As it is for many hobbyists and collectors, it was inevitably a love of Star Wars that spurred Þröstur Höskuldsson to act on an ad in a local newspaper for a broken pinball machine. He bought it about six years ago while he was studying electrical engineering at Reykjavík University and thought it would make a nice home decoration.
“I have to admit,” he says, “I really didn’t play these pinball machines when I was younger. It was not until I saw this advertisement for a broken, Star Wars pinball machine that I—as a big Star Wars nerd—wanted to have it in my living room.”
He paid 100,000 ISK for it and spent a month refurbishing it and making it run. Then he started looking for more. Today, Þröstur owns 16 pinball machines, 13 of which he’s refurbished and brought back to life. Those 13 machines are just about all of the working pinball machines in Iceland and he keeps them in one of his three garages—two rented and one next to his house.
Since buying that first machine, he says he’s put a lot of ads in the papers and has asked around about machines. “I’ve actually called random people working in a bowling facility in Akranes to ask if they have any old machines or know about any, and I’ve had quite a bit of success with that,” he says.
The Death Of Pinball
Pinball was at its height in the mid 20th century and between 1955 and 1970 the pinball gaming industry made more money than the entire American movie industry according to an NPR report.
In his search for machines, Þröstur checked out the newspaper archives on tímarit.is and discovered Iceland’s rich pinball past. “I couldn’t believe how many machines used to be here—hundreds—and then most of these games just vanished.”
He hit the mother lode about three years ago when he found someone selling a container of 20 old arcade games in Akureyri. Most were pinball machines, the oldest of which was from 1977, but there were a few other games like Pac Man and Mortal Combat in the lot. All of them were deemed broken relics of the past that were pushed out by the advent of digital video games.
“There were three pinball machines in there that I really wanted: Indiana Jones, Adams Family and Star Wars. I pretty much bought the whole thing because I wanted those three machines,” he says.
He became as hooked on the challenge of refurbishing the arcade games as he had been with the pinball machines and luckily, by this point, Þröstur was working as a computer programmer.
“When I see these games like Mortal Combat and NBA Jam, I sort of want to give them a second life too. Maybe it runs in my family, my mother is sort of like this, she never wants to throw things away.”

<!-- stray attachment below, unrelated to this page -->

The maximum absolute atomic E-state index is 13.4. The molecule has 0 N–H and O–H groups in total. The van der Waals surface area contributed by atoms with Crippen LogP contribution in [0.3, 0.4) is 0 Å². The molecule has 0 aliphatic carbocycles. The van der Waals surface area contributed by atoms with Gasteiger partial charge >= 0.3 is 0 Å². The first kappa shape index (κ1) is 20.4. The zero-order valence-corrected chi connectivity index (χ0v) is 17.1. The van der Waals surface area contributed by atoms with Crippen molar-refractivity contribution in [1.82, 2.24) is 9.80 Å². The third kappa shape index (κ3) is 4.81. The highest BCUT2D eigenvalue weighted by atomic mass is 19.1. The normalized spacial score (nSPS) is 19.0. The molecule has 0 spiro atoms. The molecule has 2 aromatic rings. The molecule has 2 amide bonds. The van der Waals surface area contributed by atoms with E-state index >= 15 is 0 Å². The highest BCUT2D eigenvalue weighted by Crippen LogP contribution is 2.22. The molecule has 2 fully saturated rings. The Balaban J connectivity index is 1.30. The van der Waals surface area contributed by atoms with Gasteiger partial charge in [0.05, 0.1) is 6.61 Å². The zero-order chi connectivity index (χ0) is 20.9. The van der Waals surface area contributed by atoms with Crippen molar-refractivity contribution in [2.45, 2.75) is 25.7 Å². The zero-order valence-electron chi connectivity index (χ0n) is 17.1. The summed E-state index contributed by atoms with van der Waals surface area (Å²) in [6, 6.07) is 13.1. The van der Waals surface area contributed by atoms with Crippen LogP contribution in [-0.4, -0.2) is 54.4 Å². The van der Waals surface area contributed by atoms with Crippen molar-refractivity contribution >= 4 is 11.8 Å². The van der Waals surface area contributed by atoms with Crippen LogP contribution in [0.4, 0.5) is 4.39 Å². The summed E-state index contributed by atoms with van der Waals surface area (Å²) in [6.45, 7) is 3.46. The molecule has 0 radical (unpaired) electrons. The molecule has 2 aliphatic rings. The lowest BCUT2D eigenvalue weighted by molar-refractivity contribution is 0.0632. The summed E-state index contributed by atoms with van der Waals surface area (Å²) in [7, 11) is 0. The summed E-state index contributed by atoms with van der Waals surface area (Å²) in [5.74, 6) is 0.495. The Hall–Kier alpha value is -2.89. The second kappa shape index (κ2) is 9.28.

The Second Coming Of Pinball
He keeps four of his favourite pinball machines in a special room in his house and the Pac Man game and the Adams Family Pinball machine are camped in a second living room. His wife is cool with him keeping one work-in-progress in their house at a time and he’ll work on that one machine every other day, typically for about a month.
He buys many of the parts on eBay that come from old arcades or collectors in the US, Australia and the UK. One of his favourite pinball machines is a Guns N’ Roses game with two trigger pullies on each side: one is shaped like a gun and the other, a rose. But when he bought it, the rose was missing. After a month-long Internet search, he found a replacement rose piece in Australia.
“Some of these machines are getting more and more valuable, which is great. Hopefully, it will keep people from throwing them and the parts away,” he says.
Þröstur doesn’t spend a ton of time playing the games and more often than not, the ones in his house aren’t turned on. His kids are still too little to reach the handles let alone see the screen without a boost, though he says the machines are always being played on the kids’ birthdays. “They’re a cool thing to have around,” he says.
He also rents them out occasionally and recently had one pinball machine stationed at the CCP headquarters (the game company that makes the EVE online games) in Reykjavík. “The only problem is, they’re huge,” he says. Thus most of them stay at his home. He doesn’t get visitors to his house wanting to play, but he gets people interested in buying them for their own homes.
“I think now, most of these machines are in homes,” he says. “They’re not in much commercial use these days.”
The Pinball Renaissance
“My dream for the future would be to make a mini-arcade. To open it up every now and then and let people play for free. It would be the perfect venue for Menningarnótt [Culture Night],” Þröstur says.
He’s been living in 101 for years and sees it as the part of town that could host a renaissance of pinball playing. If the one pinball machine at the bar Paloma is a sign, perhaps more will crop up at bars and cafes in Reykjavík.
He hasn’t sold any of his machines yet, but he’s reaching capacity on his collection and he knows he’ll have to begin selling some soon. “I actually tried to get permission to enlarge my garage, but I wasn’t successful,” he says.
Þröstur has yet to pass on any opportunity to buy a pinball machine, but he says he’s reaching that point. “I’m getting fat on them. I’ve realised that I have more than I need to keep up this hobby.”
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